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Six days a week during the pandemic, Shahid* got in his car and drove around the streets of Birmingham for Uber. Over the last five years, he had built up his profile: a customer rating of 4.96 and a Gold driver status, gained by accepting as many rides as he could. But one morning in early August, he found he couldn’t log in to work.
Uber’s algorithm, which governs who gets rides and how much they get paid, had detected a “continued pattern of improper use”, and the company had barred him from the system. He could not appeal the decision, he claims.
He says that Uber also refused to tell him exactly what he had done wrong. “We are not able to go into great details but the examples of improper use include using your rider and driver account at the same time, creating duplicate accounts, accepting trips without the intention of completing them, claiming false fees or charges, the installation, and use of software which has the intention or effect of manipulating the Driver App and trip details,” the message sent to him stated.
“Due to the above, we made the decision to terminate our partnership. As a result, you will no longer be able to provide independent services via the Uber App.”
According to Uber’s own terms and conditions , Shahid was being called a fraudster. He denies any wrongdoing. But there was no way to appeal the decision, he claims. In an instant he had lost 70 per cent of his income and has since relied solely on ride-hailing platform Ola to make a living.
He isn’t the only one in this predicament. In July 2019, a year before Shahid was disqualified, Ali* took out his phone to start his shift in London and found he couldn’t log in. He received a message from Uber, saying that his account had been flagged for violation of Uber’s terms and policies. “Upon review of your recent trips, we noticed a number of irregular trips associated with fraudulent activities,” the message read.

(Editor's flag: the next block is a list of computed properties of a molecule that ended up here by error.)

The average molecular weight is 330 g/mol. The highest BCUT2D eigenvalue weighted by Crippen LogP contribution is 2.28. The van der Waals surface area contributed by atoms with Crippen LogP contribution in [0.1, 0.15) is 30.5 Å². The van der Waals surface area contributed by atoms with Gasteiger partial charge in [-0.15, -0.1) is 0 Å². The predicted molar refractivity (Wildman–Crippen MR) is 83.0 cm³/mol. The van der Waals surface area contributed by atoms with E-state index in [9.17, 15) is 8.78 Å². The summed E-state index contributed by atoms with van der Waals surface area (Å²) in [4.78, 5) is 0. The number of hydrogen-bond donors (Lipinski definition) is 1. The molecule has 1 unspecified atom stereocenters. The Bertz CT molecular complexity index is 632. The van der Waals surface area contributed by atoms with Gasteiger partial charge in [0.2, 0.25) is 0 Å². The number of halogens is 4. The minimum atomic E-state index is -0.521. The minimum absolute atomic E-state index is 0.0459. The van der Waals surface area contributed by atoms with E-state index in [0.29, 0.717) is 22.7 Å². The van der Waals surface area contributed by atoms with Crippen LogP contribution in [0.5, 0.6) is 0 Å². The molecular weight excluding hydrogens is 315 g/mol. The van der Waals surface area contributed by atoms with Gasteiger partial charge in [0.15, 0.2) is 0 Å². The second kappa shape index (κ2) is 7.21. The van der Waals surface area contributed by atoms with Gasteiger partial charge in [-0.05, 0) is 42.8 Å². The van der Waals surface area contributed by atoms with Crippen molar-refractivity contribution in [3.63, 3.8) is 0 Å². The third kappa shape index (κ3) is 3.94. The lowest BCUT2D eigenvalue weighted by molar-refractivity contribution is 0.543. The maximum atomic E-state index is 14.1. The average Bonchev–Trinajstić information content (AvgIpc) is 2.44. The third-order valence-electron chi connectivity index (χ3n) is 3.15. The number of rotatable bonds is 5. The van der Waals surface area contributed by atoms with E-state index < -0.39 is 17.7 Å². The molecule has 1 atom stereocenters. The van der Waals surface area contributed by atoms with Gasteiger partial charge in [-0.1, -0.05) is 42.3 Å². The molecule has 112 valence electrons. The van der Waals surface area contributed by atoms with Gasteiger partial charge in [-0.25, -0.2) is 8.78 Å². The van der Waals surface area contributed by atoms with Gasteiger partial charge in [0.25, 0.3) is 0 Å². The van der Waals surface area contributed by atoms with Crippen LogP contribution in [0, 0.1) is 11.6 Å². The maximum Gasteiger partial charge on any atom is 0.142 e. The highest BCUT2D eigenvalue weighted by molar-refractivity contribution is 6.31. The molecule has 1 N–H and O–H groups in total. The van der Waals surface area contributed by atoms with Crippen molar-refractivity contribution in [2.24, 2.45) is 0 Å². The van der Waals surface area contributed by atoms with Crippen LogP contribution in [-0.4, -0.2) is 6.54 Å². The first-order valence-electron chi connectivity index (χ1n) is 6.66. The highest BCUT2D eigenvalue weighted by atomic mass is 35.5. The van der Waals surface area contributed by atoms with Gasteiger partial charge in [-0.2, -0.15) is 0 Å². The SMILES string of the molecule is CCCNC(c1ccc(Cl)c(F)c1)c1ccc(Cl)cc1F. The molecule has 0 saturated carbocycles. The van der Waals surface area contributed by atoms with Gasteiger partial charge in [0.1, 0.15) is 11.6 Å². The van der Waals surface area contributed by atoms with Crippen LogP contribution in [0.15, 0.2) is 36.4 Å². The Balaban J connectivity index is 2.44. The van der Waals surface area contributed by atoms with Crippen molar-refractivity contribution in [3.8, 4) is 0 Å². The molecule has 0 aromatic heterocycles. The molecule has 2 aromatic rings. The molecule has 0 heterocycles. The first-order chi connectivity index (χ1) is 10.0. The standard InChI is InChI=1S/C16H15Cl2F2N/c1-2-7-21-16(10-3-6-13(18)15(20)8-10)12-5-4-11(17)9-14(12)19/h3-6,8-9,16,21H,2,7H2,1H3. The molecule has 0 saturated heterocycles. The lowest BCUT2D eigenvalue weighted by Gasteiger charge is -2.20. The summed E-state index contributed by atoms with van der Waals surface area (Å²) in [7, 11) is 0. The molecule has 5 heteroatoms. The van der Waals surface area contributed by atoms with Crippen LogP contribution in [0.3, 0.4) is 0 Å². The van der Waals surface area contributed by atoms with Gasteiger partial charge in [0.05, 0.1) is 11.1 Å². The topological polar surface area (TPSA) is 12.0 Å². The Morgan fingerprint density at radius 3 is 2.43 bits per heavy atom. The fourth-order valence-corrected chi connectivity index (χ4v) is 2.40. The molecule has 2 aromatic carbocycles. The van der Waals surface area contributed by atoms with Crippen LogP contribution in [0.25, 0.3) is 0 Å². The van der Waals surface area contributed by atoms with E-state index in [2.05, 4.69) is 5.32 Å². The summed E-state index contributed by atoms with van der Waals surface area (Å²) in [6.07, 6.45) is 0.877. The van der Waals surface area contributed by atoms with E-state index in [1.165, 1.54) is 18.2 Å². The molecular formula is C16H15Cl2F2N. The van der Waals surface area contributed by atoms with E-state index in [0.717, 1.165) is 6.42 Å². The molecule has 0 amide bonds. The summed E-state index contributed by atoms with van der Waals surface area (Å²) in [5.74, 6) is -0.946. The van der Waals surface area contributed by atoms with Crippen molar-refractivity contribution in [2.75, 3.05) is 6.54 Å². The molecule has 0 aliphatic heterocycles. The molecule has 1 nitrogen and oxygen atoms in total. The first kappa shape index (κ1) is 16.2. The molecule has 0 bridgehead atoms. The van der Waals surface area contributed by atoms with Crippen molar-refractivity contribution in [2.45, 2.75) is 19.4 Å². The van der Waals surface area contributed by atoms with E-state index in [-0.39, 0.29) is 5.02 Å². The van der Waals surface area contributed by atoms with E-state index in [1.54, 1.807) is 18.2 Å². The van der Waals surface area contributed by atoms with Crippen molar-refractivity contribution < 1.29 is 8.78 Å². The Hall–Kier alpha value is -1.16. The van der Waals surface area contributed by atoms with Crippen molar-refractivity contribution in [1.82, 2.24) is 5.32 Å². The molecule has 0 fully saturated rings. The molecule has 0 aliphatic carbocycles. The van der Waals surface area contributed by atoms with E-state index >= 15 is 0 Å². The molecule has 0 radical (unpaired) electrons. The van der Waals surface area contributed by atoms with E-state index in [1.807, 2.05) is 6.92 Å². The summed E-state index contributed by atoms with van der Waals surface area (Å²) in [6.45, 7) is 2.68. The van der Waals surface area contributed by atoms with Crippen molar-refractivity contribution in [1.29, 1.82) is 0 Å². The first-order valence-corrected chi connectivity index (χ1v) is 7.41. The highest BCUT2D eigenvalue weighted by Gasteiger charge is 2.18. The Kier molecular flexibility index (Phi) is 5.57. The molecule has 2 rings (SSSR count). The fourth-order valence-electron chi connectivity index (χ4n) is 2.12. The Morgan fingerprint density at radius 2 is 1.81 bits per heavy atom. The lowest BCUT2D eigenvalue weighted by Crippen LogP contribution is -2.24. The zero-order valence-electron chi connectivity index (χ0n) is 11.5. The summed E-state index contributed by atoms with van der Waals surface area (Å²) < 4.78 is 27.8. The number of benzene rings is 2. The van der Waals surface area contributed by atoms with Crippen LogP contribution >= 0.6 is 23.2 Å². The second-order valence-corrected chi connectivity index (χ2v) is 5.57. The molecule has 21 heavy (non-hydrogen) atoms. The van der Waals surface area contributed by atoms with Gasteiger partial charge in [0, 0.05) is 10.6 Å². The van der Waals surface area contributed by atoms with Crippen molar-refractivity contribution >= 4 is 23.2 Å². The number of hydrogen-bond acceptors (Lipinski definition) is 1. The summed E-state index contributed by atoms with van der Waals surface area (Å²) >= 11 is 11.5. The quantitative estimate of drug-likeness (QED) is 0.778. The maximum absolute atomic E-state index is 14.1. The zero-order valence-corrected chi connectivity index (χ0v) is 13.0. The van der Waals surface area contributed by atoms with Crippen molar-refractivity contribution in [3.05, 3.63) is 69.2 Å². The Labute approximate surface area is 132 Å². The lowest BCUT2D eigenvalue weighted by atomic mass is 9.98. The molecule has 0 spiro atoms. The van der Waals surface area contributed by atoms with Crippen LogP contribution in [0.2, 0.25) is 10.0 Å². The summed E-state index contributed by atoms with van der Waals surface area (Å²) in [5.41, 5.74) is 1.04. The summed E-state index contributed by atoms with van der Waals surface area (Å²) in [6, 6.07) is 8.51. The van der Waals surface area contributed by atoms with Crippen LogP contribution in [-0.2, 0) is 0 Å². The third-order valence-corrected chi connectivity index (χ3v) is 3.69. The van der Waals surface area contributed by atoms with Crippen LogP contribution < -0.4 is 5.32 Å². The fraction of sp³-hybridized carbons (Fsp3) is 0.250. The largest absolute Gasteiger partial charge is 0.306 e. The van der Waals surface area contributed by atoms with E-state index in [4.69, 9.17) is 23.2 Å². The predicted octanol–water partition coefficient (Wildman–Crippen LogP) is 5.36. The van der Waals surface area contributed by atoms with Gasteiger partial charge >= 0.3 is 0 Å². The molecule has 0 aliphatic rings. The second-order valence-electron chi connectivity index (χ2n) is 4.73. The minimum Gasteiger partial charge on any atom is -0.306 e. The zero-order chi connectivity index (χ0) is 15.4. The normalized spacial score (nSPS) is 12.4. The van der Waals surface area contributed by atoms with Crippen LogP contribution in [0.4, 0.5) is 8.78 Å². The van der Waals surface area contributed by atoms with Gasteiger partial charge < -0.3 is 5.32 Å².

“Your account has been flagged for inappropriate use and has therefore been deactivated. Unfortunately, the deactivation is permanent.”
The father of four claims that the app is mistaken and, like Shahid, denies any wrongdoing. He was working as an Uber driver full time, and says he invested in a car worth £29,000 on finance a couple of months earlier — Uber had told him that his high rating on the app would allow him to drive an executive car, he says. After he was dismissed, he was stuck paying off a car he couldn’t use. “I must have emailed and called Uber fifty, sixty times in the last year and a half. I was going through hardship. I pleaded with them, I begged them and still I had no response,” Ali says.
Shahid and Ali are part of a group of four Uber drivers who have filed a case against the ride-hailing company this week, accusing it of “robo-firing” them by algorithm. The drivers — three in the UK and one in Portugal — claim that they were not involved in fraudulent activity and that Uber has not shared any of its evidence against them to justify dismissing them from its platform. Uber has not reported any of the four drivers to the police for fraudulent behaviour.